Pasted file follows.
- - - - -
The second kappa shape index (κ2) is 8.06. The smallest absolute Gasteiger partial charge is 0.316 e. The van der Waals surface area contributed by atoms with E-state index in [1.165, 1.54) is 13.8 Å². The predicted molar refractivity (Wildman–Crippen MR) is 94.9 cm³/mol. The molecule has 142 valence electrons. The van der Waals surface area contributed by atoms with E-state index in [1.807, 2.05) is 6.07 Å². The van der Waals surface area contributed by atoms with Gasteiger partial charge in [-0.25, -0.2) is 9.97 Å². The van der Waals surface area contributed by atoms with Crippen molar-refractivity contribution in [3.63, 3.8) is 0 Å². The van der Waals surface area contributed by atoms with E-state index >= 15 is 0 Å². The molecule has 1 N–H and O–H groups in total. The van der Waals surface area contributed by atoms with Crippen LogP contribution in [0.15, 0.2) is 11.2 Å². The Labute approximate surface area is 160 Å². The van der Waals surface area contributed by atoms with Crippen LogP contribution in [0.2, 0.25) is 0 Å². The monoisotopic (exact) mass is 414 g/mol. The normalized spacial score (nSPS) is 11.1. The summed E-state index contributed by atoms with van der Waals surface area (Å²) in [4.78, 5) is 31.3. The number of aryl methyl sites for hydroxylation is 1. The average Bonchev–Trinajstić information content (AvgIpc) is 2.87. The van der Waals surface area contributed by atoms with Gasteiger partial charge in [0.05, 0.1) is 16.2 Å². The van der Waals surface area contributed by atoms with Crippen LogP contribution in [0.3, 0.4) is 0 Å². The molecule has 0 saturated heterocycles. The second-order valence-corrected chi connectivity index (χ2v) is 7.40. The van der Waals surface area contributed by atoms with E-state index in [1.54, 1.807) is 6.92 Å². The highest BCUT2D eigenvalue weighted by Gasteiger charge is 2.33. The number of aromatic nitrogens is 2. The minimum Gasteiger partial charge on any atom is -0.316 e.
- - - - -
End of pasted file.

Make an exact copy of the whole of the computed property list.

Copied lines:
The second kappa shape index (κ2) is 8.06. The smallest absolute Gasteiger partial charge is 0.316 e. The van der Waals surface area contributed by atoms with E-state index in [1.165, 1.54) is 13.8 Å². The predicted molar refractivity (Wildman–Crippen MR) is 94.9 cm³/mol. The molecule has 142 valence electrons. The van der Waals surface area contributed by atoms with E-state index in [1.807, 2.05) is 6.07 Å². The van der Waals surface area contributed by atoms with Gasteiger partial charge in [-0.25, -0.2) is 9.97 Å². The van der Waals surface area contributed by atoms with Crippen molar-refractivity contribution in [3.63, 3.8) is 0 Å². The van der Waals surface area contributed by atoms with E-state index >= 15 is 0 Å². The molecule has 1 N–H and O–H groups in total. The van der Waals surface area contributed by atoms with Crippen LogP contribution in [0.15, 0.2) is 11.2 Å². The Labute approximate surface area is 160 Å². The van der Waals surface area contributed by atoms with Crippen LogP contribution in [0.2, 0.25) is 0 Å². The monoisotopic (exact) mass is 414 g/mol. The normalized spacial score (nSPS) is 11.1. The summed E-state index contributed by atoms with van der Waals surface area (Å²) in [4.78, 5) is 31.3. The number of aryl methyl sites for hydroxylation is 1. The average Bonchev–Trinajstić information content (AvgIpc) is 2.87. The van der Waals surface area contributed by atoms with Gasteiger partial charge in [0.05, 0.1) is 16.2 Å². The van der Waals surface area contributed by atoms with Crippen LogP contribution in [0.3, 0.4) is 0 Å². The molecule has 0 saturated heterocycles. The second-order valence-corrected chi connectivity index (χ2v) is 7.40. The van der Waals surface area contributed by atoms with E-state index in [1.54, 1.807) is 6.92 Å². The highest BCUT2D eigenvalue weighted by Gasteiger charge is 2.33. The number of aromatic nitrogens is 2. The minimum Gasteiger partial charge on any atom is -0.316 e.